What is a Galgo?
The Spanish greyhound, or galgo, is one of the most persecuted dog breeds. Galgos are used to hunt hares in the Spanish countryside. They spend their lives in damp, tiny, dirty holes or windowless shacks deprived of daylight, exercise and affection. They are typically fed only water and stale bread. At the end of the hunting season, countless are disposed of or abandoned.
Sadly, the galgo's native land still views it as a second-class animal and few Spaniards will own them as pets. They are bred carelessly and used for hunting by galgueros (galgo handlers). At the end of the hunting season in Spain, the galgos deemed worthless or too costly to maintain are destroyed in a variety of inhumane ways — including being hanged, dumped into abandoned wells, shot, and even burned to death.
The lucky ones are rescued by a handful of shelters in Spain, operated by dedicated individuals. Almost all of the resources to help the dogs come from outside of Spain, namely the US, UK, Belgium, Denmark, France, Holland and Germany.
There are a handful of Spanish shelters dedicated to saving the galgos and other unwanted animals of Spain. Although more and more galgueros are willing to give their unwanted dogs to the shelters, the abuse and torture of galgos continues. Organizations like GRIN are dedicated to the welfare of the Spanish galgo and sighthounds worldwide, and assist the Spanish shelters with adoption, veterinary care, and fundraising.
The History of the Galgo
Many theories exist as to the lineage of the Spanish galgo — it is a sighthound mix, possibly Irish greyhound and sloughi or deerhound. The galgo is an ancient breed, named for the Gauls, a Celtic tribe that lived in the Iberian Peninsula the sixth century BC. It is thought that the Celts, who appreciated fine hunting dogs, acquired sighthounds from the Phoenician merchants who plied the Spanish coasts. The Moors, who conquered Spain in the eighth century, may have bred African sighthounds with Spanish galgos. Most of the galgos used for hunting today are mixed with Irish racing greyhounds or other breeds to produce a fast coursing dog.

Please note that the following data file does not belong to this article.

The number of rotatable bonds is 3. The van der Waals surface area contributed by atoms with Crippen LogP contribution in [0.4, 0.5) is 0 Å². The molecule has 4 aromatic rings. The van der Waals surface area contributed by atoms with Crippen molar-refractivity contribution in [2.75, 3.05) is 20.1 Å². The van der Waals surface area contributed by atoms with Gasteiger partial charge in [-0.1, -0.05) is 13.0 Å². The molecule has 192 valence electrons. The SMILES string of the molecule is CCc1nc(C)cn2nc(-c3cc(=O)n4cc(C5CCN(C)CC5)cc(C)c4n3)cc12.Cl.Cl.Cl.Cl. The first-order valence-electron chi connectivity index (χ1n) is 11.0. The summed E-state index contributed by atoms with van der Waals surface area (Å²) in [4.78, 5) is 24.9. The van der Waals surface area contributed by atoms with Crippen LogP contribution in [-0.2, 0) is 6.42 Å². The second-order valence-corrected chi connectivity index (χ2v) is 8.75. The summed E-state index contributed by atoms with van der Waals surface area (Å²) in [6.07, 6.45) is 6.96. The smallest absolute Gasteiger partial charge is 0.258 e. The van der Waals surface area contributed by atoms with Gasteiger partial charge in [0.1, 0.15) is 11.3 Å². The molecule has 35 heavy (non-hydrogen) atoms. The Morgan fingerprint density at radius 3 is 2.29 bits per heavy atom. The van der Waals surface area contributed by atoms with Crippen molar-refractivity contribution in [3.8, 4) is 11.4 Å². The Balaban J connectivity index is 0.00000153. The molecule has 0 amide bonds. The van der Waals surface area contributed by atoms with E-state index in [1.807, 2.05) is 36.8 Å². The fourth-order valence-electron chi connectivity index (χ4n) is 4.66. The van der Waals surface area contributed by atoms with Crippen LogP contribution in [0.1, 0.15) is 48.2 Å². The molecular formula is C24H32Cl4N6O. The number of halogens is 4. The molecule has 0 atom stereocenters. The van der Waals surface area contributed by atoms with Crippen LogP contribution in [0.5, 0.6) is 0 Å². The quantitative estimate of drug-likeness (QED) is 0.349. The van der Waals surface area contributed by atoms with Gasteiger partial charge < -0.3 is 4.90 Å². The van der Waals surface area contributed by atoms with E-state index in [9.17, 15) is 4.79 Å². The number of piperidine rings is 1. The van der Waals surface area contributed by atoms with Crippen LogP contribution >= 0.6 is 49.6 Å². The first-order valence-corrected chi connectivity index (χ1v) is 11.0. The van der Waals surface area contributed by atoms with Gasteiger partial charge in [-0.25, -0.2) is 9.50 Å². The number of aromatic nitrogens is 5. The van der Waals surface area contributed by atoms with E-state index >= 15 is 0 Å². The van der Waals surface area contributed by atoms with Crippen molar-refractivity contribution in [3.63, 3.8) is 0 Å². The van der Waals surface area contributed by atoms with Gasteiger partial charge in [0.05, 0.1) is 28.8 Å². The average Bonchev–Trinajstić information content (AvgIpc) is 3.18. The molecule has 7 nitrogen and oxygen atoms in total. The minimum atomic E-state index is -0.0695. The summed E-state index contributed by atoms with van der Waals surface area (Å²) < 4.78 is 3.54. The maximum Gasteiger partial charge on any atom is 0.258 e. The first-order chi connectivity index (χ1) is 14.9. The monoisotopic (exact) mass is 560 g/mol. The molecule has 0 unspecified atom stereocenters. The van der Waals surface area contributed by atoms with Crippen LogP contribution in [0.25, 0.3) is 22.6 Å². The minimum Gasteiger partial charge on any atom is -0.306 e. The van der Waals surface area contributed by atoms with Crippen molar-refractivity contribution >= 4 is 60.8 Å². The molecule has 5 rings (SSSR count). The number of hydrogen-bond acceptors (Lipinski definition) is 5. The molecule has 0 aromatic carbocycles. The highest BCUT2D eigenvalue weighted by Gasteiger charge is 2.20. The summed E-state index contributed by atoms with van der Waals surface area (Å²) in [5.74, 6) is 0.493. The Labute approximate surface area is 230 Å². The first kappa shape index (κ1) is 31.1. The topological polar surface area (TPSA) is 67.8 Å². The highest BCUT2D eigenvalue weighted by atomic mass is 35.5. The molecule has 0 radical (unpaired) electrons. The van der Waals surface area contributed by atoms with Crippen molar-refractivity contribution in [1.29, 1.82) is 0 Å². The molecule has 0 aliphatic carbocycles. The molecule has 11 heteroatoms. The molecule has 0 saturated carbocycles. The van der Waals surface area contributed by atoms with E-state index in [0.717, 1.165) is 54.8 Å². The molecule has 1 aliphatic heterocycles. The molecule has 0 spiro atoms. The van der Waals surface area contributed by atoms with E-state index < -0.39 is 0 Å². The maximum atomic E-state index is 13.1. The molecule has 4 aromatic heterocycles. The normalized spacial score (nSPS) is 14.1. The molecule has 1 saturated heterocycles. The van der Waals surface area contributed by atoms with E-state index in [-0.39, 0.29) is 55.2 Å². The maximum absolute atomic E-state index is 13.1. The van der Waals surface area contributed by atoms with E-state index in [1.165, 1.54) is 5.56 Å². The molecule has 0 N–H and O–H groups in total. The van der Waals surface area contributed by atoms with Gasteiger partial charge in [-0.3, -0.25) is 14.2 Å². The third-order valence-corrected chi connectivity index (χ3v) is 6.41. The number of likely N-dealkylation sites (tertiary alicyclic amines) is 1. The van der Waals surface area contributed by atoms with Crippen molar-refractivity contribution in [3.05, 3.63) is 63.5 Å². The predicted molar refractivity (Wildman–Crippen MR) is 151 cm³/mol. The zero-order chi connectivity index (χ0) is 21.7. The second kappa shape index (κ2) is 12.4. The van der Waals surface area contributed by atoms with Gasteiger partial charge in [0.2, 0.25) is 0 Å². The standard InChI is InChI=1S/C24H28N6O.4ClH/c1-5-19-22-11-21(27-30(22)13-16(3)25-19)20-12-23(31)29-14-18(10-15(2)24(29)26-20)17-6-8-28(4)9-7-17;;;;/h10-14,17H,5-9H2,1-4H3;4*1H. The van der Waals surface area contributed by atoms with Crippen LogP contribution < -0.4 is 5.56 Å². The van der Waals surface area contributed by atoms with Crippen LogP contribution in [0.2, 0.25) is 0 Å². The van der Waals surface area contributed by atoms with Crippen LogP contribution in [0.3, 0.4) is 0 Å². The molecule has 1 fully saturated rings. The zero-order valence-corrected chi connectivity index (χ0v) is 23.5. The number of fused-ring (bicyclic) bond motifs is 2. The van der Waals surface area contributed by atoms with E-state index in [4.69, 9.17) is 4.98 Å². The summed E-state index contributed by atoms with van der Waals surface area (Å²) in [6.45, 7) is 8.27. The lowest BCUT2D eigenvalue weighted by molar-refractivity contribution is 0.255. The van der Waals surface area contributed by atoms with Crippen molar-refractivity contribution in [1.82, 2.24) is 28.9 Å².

Originally brought to Spain by noblepersons, the galgo was held in high esteem. After decades of theft and indiscriminate breeding by the lower classes, the galgo lost its favor and was — and still is — viewed as a "trash dog," owned only by the lower classes. The galgo was bred for hunting and coursing and is an elegant sighthound. The unscrupulous breeding brought with it beautiful variations in color, coat and size. The coats range from short hair (like that of a greyhound), to varying degrees of long and wirehair coats, as seen in the Scottish deerhound and other sighthounds. The galgo is a sighthound similar to the racing greyhound, although they are generally smaller. The purebred Galgo Español is 44-70 pounds and stands 23-29 inches at the shoulder.
Like all sighthounds, the galgo is fast and agile. They tend to be very playful and have more energy than their racing counterparts. Although some have a high prey drive, many live peacefully with cats. Galgos generally do best living with others dogs as they are used to living in close quarters with others of their breed. They are capable of jumping fences and must always be leashed when outside an enclosed area. Due to lack of socializing and positive experiences with people when young, galgos can be leery of people at first. However, they bond strongly with their adoptive families and the emergence of their comical personalities is a wonderful experience!
What Happens to the Galgos?
Sadly, the life of the galgo is far from glorious. Galgos who have outlived their usefulness are often hung from trees, shot and dumped into garbage heaps, or thrown alive into deep abandoned wells. The fortunate ones are the dogs whom the hunters, or galgueros, take to one of the country's few sanctuaries.
Fortunately for the galgos and other animals of Spain, these shelters take in the unwanted, abused, used-up animals and provide them with shelter, food, and the hope of a forever home. These refuges are few and far between and most of them rely entirely upon donations — typically from persons and organizations outside of Spain.